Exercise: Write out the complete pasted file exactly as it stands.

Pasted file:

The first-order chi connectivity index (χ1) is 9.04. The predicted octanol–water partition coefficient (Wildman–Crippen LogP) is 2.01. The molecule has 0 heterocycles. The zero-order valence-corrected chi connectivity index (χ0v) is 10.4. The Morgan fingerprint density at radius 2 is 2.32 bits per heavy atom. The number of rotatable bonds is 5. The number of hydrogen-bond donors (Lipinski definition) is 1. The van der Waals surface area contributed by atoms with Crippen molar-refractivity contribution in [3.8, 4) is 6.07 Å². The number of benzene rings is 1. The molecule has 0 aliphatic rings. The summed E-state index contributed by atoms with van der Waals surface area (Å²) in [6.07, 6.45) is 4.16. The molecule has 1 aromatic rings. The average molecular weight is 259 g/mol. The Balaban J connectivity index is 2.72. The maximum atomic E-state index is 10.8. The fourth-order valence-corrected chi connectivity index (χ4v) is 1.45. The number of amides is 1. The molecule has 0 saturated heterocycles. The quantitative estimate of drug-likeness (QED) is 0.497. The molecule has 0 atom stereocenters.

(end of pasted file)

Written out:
The first-order chi connectivity index (χ1) is 9.04. The predicted octanol–water partition coefficient (Wildman–Crippen LogP) is 2.01. The molecule has 0 heterocycles. The zero-order valence-corrected chi connectivity index (χ0v) is 10.4. The Morgan fingerprint density at radius 2 is 2.32 bits per heavy atom. The number of rotatable bonds is 5. The number of hydrogen-bond donors (Lipinski definition) is 1. The van der Waals surface area contributed by atoms with Crippen molar-refractivity contribution in [3.8, 4) is 6.07 Å². The number of benzene rings is 1. The molecule has 0 aliphatic rings. The summed E-state index contributed by atoms with van der Waals surface area (Å²) in [6.07, 6.45) is 4.16. The molecule has 1 aromatic rings. The average molecular weight is 259 g/mol. The Balaban J connectivity index is 2.72. The maximum atomic E-state index is 10.8. The fourth-order valence-corrected chi connectivity index (χ4v) is 1.45. The number of amides is 1. The molecule has 0 saturated heterocycles. The quantitative estimate of drug-likeness (QED) is 0.497. The molecule has 0 atom stereocenters.